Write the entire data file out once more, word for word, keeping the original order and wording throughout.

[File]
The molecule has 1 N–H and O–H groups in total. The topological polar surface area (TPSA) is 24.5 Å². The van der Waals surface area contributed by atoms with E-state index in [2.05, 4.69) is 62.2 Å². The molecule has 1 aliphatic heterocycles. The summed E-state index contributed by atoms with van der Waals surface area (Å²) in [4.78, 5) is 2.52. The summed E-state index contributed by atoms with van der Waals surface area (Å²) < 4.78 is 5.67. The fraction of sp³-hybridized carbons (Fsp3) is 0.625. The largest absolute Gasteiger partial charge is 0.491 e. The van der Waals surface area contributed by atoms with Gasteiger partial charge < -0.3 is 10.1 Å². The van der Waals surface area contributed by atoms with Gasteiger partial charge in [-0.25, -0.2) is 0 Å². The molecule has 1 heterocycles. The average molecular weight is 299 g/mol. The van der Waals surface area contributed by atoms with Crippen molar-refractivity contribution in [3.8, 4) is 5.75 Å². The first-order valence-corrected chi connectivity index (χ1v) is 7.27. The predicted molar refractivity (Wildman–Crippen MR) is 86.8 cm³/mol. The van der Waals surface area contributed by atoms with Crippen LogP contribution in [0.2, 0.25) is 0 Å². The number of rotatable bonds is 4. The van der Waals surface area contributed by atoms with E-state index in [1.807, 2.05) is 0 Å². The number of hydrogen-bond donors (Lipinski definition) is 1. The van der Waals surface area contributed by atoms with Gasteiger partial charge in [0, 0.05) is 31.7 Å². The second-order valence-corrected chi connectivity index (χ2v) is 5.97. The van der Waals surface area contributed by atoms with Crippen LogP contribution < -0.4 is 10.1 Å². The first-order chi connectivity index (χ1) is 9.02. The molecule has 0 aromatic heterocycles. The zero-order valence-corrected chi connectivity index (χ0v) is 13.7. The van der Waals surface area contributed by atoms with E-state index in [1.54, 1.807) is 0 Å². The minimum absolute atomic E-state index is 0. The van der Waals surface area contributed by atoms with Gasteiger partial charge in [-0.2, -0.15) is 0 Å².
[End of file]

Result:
The molecule has 1 N–H and O–H groups in total. The topological polar surface area (TPSA) is 24.5 Å². The van der Waals surface area contributed by atoms with E-state index in [2.05, 4.69) is 62.2 Å². The molecule has 1 aliphatic heterocycles. The summed E-state index contributed by atoms with van der Waals surface area (Å²) in [4.78, 5) is 2.52. The summed E-state index contributed by atoms with van der Waals surface area (Å²) < 4.78 is 5.67. The fraction of sp³-hybridized carbons (Fsp3) is 0.625. The largest absolute Gasteiger partial charge is 0.491 e. The van der Waals surface area contributed by atoms with Gasteiger partial charge < -0.3 is 10.1 Å². The van der Waals surface area contributed by atoms with Gasteiger partial charge in [-0.25, -0.2) is 0 Å². The molecule has 1 heterocycles. The average molecular weight is 299 g/mol. The van der Waals surface area contributed by atoms with Crippen molar-refractivity contribution in [3.8, 4) is 5.75 Å². The first-order valence-corrected chi connectivity index (χ1v) is 7.27. The predicted molar refractivity (Wildman–Crippen MR) is 86.8 cm³/mol. The van der Waals surface area contributed by atoms with Crippen LogP contribution in [0.2, 0.25) is 0 Å². The number of rotatable bonds is 4. The van der Waals surface area contributed by atoms with E-state index in [1.807, 2.05) is 0 Å². The number of hydrogen-bond donors (Lipinski definition) is 1. The van der Waals surface area contributed by atoms with Gasteiger partial charge in [0, 0.05) is 31.7 Å². The second-order valence-corrected chi connectivity index (χ2v) is 5.97. The van der Waals surface area contributed by atoms with Crippen LogP contribution < -0.4 is 10.1 Å². The first-order chi connectivity index (χ1) is 9.02. The molecule has 0 aromatic heterocycles. The zero-order valence-corrected chi connectivity index (χ0v) is 13.7. The van der Waals surface area contributed by atoms with E-state index in [1.54, 1.807) is 0 Å². The minimum absolute atomic E-state index is 0. The van der Waals surface area contributed by atoms with Gasteiger partial charge in [-0.2, -0.15) is 0 Å².